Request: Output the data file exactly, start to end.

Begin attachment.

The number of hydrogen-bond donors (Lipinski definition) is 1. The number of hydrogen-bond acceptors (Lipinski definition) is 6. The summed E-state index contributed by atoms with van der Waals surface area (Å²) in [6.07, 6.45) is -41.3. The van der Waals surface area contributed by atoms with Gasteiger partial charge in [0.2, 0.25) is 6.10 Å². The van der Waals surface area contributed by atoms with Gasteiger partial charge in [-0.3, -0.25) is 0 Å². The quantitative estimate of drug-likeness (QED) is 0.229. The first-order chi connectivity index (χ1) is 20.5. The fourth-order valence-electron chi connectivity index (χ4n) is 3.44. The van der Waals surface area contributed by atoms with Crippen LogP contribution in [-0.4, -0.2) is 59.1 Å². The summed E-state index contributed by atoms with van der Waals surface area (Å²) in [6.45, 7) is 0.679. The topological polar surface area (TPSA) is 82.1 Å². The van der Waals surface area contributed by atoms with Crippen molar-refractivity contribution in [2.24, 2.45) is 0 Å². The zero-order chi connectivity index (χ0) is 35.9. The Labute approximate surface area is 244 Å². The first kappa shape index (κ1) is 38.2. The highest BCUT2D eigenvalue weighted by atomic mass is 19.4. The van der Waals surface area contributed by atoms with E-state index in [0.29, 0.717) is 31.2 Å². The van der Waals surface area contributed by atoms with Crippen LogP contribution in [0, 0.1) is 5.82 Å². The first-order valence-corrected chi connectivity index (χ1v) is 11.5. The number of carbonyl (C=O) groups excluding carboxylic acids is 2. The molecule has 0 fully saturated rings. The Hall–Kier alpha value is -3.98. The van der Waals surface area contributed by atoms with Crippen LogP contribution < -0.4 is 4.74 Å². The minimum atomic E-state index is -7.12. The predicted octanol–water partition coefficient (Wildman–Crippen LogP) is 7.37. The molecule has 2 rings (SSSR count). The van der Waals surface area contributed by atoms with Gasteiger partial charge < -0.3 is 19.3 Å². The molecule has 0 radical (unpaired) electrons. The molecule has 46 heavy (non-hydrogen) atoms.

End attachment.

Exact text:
The number of hydrogen-bond donors (Lipinski definition) is 1. The number of hydrogen-bond acceptors (Lipinski definition) is 6. The summed E-state index contributed by atoms with van der Waals surface area (Å²) in [6.07, 6.45) is -41.3. The van der Waals surface area contributed by atoms with Gasteiger partial charge in [0.2, 0.25) is 6.10 Å². The van der Waals surface area contributed by atoms with Gasteiger partial charge in [-0.3, -0.25) is 0 Å². The quantitative estimate of drug-likeness (QED) is 0.229. The first-order chi connectivity index (χ1) is 20.5. The fourth-order valence-electron chi connectivity index (χ4n) is 3.44. The van der Waals surface area contributed by atoms with Crippen LogP contribution in [-0.4, -0.2) is 59.1 Å². The summed E-state index contributed by atoms with van der Waals surface area (Å²) in [6.45, 7) is 0.679. The topological polar surface area (TPSA) is 82.1 Å². The van der Waals surface area contributed by atoms with Crippen molar-refractivity contribution in [2.24, 2.45) is 0 Å². The zero-order chi connectivity index (χ0) is 35.9. The Labute approximate surface area is 244 Å². The first kappa shape index (κ1) is 38.2. The highest BCUT2D eigenvalue weighted by atomic mass is 19.4. The van der Waals surface area contributed by atoms with E-state index in [0.29, 0.717) is 31.2 Å². The van der Waals surface area contributed by atoms with Crippen LogP contribution in [0, 0.1) is 5.82 Å². The first-order valence-corrected chi connectivity index (χ1v) is 11.5. The number of carbonyl (C=O) groups excluding carboxylic acids is 2. The molecule has 0 fully saturated rings. The Hall–Kier alpha value is -3.98. The van der Waals surface area contributed by atoms with Crippen LogP contribution < -0.4 is 4.74 Å². The minimum atomic E-state index is -7.12. The predicted octanol–water partition coefficient (Wildman–Crippen LogP) is 7.37. The molecule has 2 rings (SSSR count). The van der Waals surface area contributed by atoms with Gasteiger partial charge < -0.3 is 19.3 Å². The molecule has 0 radical (unpaired) electrons. The molecule has 46 heavy (non-hydrogen) atoms.